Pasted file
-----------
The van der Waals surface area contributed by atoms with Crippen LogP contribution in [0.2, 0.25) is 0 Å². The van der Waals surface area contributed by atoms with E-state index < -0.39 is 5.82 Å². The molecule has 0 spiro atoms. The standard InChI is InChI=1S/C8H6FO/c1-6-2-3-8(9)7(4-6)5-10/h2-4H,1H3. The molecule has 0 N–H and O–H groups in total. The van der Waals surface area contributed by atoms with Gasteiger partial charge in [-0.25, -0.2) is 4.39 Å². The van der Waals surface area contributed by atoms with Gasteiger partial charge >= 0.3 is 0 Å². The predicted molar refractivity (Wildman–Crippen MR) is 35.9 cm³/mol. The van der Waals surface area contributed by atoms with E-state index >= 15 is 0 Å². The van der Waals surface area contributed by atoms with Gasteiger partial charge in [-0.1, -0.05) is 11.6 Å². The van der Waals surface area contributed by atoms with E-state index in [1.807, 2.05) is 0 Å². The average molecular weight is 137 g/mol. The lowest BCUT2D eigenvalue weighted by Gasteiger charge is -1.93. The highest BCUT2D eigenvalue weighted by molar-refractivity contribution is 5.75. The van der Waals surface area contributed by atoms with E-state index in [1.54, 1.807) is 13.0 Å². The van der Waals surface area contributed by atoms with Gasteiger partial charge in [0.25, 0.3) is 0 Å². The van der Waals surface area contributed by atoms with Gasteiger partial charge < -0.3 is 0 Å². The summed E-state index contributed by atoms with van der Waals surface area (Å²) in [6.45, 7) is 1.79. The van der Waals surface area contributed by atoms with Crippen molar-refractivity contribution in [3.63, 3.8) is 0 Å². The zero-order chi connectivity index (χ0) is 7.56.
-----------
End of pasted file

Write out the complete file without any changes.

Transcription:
The van der Waals surface area contributed by atoms with Crippen LogP contribution in [0.2, 0.25) is 0 Å². The van der Waals surface area contributed by atoms with E-state index < -0.39 is 5.82 Å². The molecule has 0 spiro atoms. The standard InChI is InChI=1S/C8H6FO/c1-6-2-3-8(9)7(4-6)5-10/h2-4H,1H3. The molecule has 0 N–H and O–H groups in total. The van der Waals surface area contributed by atoms with Gasteiger partial charge in [-0.25, -0.2) is 4.39 Å². The van der Waals surface area contributed by atoms with Gasteiger partial charge >= 0.3 is 0 Å². The predicted molar refractivity (Wildman–Crippen MR) is 35.9 cm³/mol. The van der Waals surface area contributed by atoms with E-state index >= 15 is 0 Å². The van der Waals surface area contributed by atoms with Gasteiger partial charge in [-0.1, -0.05) is 11.6 Å². The van der Waals surface area contributed by atoms with E-state index in [1.807, 2.05) is 0 Å². The average molecular weight is 137 g/mol. The lowest BCUT2D eigenvalue weighted by Gasteiger charge is -1.93. The highest BCUT2D eigenvalue weighted by molar-refractivity contribution is 5.75. The van der Waals surface area contributed by atoms with E-state index in [1.54, 1.807) is 13.0 Å². The van der Waals surface area contributed by atoms with Gasteiger partial charge in [0.25, 0.3) is 0 Å². The van der Waals surface area contributed by atoms with Gasteiger partial charge < -0.3 is 0 Å². The summed E-state index contributed by atoms with van der Waals surface area (Å²) in [6.45, 7) is 1.79. The van der Waals surface area contributed by atoms with Crippen molar-refractivity contribution in [3.63, 3.8) is 0 Å². The zero-order chi connectivity index (χ0) is 7.56.